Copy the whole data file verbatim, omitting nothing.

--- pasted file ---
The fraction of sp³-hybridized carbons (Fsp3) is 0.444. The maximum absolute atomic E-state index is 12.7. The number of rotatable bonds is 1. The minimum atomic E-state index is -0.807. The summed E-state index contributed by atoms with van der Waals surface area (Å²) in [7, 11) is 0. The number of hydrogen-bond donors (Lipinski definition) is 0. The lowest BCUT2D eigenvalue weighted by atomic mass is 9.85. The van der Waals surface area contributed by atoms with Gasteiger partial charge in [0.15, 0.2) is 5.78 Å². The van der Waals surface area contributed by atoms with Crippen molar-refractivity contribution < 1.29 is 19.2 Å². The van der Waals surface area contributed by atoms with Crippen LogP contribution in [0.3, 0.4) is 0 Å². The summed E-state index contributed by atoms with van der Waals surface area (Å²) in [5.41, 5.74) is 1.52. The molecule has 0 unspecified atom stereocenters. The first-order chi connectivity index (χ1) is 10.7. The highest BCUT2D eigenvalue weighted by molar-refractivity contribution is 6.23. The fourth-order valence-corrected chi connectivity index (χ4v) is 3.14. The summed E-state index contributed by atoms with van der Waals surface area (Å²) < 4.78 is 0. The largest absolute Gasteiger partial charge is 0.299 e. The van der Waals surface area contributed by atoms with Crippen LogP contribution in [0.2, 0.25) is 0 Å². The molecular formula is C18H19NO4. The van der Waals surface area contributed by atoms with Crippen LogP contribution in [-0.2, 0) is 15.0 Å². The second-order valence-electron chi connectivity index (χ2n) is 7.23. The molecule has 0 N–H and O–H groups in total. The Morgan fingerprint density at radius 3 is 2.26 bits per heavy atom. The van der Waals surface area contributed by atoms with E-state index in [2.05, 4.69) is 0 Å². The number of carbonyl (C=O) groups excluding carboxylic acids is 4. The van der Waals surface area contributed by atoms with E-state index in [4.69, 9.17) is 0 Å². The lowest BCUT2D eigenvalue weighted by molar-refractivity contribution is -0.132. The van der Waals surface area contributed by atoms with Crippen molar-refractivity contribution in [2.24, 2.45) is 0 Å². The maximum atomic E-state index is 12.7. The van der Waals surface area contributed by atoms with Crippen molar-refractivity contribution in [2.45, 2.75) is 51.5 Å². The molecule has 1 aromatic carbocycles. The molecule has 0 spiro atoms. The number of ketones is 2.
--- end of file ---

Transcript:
The fraction of sp³-hybridized carbons (Fsp3) is 0.444. The maximum absolute atomic E-state index is 12.7. The number of rotatable bonds is 1. The minimum atomic E-state index is -0.807. The summed E-state index contributed by atoms with van der Waals surface area (Å²) in [7, 11) is 0. The number of hydrogen-bond donors (Lipinski definition) is 0. The lowest BCUT2D eigenvalue weighted by atomic mass is 9.85. The van der Waals surface area contributed by atoms with Gasteiger partial charge in [0.15, 0.2) is 5.78 Å². The van der Waals surface area contributed by atoms with Crippen molar-refractivity contribution < 1.29 is 19.2 Å². The van der Waals surface area contributed by atoms with Crippen LogP contribution in [0.3, 0.4) is 0 Å². The summed E-state index contributed by atoms with van der Waals surface area (Å²) in [5.41, 5.74) is 1.52. The molecule has 0 unspecified atom stereocenters. The first-order chi connectivity index (χ1) is 10.7. The highest BCUT2D eigenvalue weighted by molar-refractivity contribution is 6.23. The fourth-order valence-corrected chi connectivity index (χ4v) is 3.14. The summed E-state index contributed by atoms with van der Waals surface area (Å²) < 4.78 is 0. The largest absolute Gasteiger partial charge is 0.299 e. The van der Waals surface area contributed by atoms with Crippen LogP contribution in [0.2, 0.25) is 0 Å². The molecular formula is C18H19NO4. The van der Waals surface area contributed by atoms with Crippen LogP contribution in [-0.2, 0) is 15.0 Å². The second-order valence-electron chi connectivity index (χ2n) is 7.23. The molecule has 0 N–H and O–H groups in total. The Morgan fingerprint density at radius 3 is 2.26 bits per heavy atom. The van der Waals surface area contributed by atoms with E-state index in [2.05, 4.69) is 0 Å². The number of carbonyl (C=O) groups excluding carboxylic acids is 4. The van der Waals surface area contributed by atoms with E-state index in [4.69, 9.17) is 0 Å². The lowest BCUT2D eigenvalue weighted by molar-refractivity contribution is -0.132. The van der Waals surface area contributed by atoms with Crippen molar-refractivity contribution in [2.24, 2.45) is 0 Å². The maximum atomic E-state index is 12.7. The van der Waals surface area contributed by atoms with Crippen molar-refractivity contribution in [2.45, 2.75) is 51.5 Å². The molecule has 1 aromatic carbocycles. The molecule has 0 spiro atoms. The number of ketones is 2.